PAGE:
Thing is, I’m not sure many people will end up using the AR mode all that often. Despite some clear advances in technology, camera-based AR still feels as gimmicky here as it does in Pokémon Go. It’s much faster just to play Our World in the dusty warehouses and dirty back alleys that make up the default in-game settings, particularly if you’re out on the sidewalk on a commute. Within an hour after the initial download, the AR mode begins to feel like a chore.

Good thing, then, that Our World remains fun even without it. Pokémon Go’s core concept of strolling around until you find something to interact with remains intact, but Our World embraces urban settings in a way that Niantic Labs’ game never did. My avatar walks among outlines of the real buildings that surround me—their shapes pulled from Google Maps. They never even obscure the view, as they shrink as I approach like hobbits cowering from the Nazgûl and rise again when I pass.

the walking dead our world map Leif Johnson/IDG

It kept showing that it was nighttime, even though it was clearly sunny outside.

Missions carpet the world, even in my neighborhood where I sometimes struggle to find a rattata in Pokémon Go. Within seconds, I could run over to a random zombie-killing mission, or I could rescue some survivors and escort them back to the safe house I built in the park. I found a stash of shotgun shells at the bus stop. Objectives give you something to work toward. Random collectible card drops for completing missions allowed me to both upgrade my weapons and recruit both random nobodies and familiar faces from the TV show for my adventures. There’s plenty of depth here, but it’s never so deep that you’ll feel like you’re drowning.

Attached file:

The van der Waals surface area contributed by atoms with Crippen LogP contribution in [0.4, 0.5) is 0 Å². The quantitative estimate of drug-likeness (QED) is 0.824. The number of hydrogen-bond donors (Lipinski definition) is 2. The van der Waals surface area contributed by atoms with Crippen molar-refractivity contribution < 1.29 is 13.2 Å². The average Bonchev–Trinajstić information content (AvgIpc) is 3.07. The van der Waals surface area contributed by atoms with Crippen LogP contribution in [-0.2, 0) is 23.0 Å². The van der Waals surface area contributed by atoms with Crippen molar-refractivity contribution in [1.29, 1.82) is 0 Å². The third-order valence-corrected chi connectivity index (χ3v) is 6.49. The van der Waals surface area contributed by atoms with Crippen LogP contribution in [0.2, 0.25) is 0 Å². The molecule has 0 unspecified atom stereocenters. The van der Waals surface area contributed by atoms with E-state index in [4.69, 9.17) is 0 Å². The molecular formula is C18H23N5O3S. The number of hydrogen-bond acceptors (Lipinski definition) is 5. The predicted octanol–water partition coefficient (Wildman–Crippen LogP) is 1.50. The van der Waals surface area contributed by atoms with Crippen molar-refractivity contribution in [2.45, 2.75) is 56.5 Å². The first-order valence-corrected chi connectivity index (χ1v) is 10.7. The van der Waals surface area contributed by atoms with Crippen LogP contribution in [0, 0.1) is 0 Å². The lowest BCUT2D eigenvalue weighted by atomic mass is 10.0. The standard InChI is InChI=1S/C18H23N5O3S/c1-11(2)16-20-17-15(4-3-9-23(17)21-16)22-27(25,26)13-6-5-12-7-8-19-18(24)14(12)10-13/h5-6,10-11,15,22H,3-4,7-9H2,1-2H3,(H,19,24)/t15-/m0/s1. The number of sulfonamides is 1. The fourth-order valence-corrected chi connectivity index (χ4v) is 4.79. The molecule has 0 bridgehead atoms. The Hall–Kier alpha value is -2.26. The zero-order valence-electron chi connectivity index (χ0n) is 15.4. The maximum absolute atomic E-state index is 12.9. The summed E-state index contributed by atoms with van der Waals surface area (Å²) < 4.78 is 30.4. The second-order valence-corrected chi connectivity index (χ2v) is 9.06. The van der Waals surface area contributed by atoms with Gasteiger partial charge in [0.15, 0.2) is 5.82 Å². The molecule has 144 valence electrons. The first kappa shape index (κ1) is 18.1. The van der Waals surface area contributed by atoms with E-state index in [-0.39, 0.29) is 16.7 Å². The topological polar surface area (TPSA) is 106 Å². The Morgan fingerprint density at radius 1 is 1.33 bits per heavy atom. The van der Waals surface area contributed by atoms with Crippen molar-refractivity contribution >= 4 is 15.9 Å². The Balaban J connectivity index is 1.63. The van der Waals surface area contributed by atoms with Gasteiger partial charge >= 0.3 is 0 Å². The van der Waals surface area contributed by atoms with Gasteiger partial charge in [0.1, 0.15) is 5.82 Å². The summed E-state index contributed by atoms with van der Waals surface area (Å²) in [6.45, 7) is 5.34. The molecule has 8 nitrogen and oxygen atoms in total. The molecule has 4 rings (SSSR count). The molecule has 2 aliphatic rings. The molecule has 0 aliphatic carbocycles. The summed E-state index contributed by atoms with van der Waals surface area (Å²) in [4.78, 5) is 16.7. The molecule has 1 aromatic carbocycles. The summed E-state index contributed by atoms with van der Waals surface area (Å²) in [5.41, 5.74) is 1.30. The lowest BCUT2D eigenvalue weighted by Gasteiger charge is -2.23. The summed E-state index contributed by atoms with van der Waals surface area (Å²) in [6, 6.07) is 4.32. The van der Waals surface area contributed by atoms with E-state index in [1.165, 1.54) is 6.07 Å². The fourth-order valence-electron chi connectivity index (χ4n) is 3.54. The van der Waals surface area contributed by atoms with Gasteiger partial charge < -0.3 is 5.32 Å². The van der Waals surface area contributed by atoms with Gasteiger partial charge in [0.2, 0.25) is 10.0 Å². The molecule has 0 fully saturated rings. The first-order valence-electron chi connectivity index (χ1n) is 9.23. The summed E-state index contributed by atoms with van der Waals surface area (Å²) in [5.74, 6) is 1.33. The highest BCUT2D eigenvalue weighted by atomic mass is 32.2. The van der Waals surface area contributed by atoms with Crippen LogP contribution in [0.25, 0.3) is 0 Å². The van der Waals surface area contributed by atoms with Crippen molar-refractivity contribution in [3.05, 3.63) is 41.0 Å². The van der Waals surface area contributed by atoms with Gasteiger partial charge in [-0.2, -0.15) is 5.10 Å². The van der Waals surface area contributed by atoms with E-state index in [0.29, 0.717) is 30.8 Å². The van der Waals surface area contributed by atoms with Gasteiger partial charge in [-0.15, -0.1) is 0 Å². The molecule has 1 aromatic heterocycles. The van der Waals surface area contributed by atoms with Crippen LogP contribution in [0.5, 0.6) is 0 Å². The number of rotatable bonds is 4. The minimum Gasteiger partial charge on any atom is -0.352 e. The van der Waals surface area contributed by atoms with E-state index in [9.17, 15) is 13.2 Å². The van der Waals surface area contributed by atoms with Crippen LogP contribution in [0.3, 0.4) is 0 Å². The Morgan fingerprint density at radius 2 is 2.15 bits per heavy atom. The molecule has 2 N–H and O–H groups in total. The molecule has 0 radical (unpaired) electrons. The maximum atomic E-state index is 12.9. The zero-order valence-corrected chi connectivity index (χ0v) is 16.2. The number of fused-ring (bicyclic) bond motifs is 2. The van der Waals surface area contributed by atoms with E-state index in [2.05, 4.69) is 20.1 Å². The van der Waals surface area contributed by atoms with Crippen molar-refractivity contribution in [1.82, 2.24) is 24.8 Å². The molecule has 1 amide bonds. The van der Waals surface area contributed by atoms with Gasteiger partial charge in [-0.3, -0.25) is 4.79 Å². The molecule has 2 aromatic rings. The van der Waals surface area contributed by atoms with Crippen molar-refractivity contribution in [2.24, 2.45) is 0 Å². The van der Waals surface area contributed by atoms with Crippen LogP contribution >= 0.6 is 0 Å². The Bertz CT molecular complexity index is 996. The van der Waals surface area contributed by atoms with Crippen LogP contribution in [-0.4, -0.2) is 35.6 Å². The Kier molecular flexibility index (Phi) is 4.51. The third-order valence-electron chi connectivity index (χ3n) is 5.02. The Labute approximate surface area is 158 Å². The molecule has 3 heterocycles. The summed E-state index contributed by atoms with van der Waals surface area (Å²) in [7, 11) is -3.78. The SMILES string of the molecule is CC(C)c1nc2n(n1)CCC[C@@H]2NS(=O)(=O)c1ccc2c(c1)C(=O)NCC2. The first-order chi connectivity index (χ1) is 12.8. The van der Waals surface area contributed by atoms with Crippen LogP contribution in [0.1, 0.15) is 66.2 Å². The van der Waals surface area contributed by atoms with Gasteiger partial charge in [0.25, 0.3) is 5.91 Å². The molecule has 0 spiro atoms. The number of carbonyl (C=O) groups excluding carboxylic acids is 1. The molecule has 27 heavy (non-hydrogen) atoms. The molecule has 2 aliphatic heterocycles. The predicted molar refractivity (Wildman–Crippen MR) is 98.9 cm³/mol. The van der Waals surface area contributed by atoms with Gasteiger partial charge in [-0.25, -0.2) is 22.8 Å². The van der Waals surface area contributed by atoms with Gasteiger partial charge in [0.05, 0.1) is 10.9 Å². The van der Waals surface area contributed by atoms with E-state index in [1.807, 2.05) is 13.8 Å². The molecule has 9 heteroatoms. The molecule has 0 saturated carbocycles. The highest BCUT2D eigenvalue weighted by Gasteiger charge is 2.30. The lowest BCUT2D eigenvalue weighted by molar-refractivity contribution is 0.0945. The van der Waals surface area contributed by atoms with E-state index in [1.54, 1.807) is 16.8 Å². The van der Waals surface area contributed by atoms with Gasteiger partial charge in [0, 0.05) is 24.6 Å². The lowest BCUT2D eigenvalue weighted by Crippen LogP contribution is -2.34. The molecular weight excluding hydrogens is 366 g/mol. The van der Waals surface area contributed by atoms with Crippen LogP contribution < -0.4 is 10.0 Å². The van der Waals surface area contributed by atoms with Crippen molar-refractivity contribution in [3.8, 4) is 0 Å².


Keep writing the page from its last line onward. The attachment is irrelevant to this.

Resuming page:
Take me home

Does it work as well out in the country? Next Games tells me it does, but I haven’t been able to check. But at a time when we’re praising Pokémon Go for finally introducing friends lists after two years, The Walking Dead: Our World is actively making sure folks out in the sticks don’t miss out in the fun.

If you come across a mission in your neighborhood that you’d like to share with a friend, you can fire off a "flare" and that friend will be able to "port" to your area and start it. They won’t be able to walk around like you can, but they’ll see the landmarks on the map.

During the preview, I saw flares whisk us from San Francisco to riddle zombies with bullets in the shadows of the Coliseum in Rome and the Eiffel Tower in Paris. If Pokémon Go had had this kind of thing back when I was in the Texas brush country, perhaps I would have had a better idea of what the fuss was all about.

the walking dead our world chat Next Games

Fortunately, you're not having to chat with the whole world.

And last but not least, you can join groups and use an in-game chat channel to discuss tackling group objectives. It’s a great idea, but this morning I joined a random one and stumbled into a heated argument about whether there’s a "couch mode" for playing when you don’t feel like walking around the neighborhood. (There is.)

Tempers flared. Names were called. Finally, one of them left the group. If that doesn’t capture the true Walking Dead experience, I don’t know what does.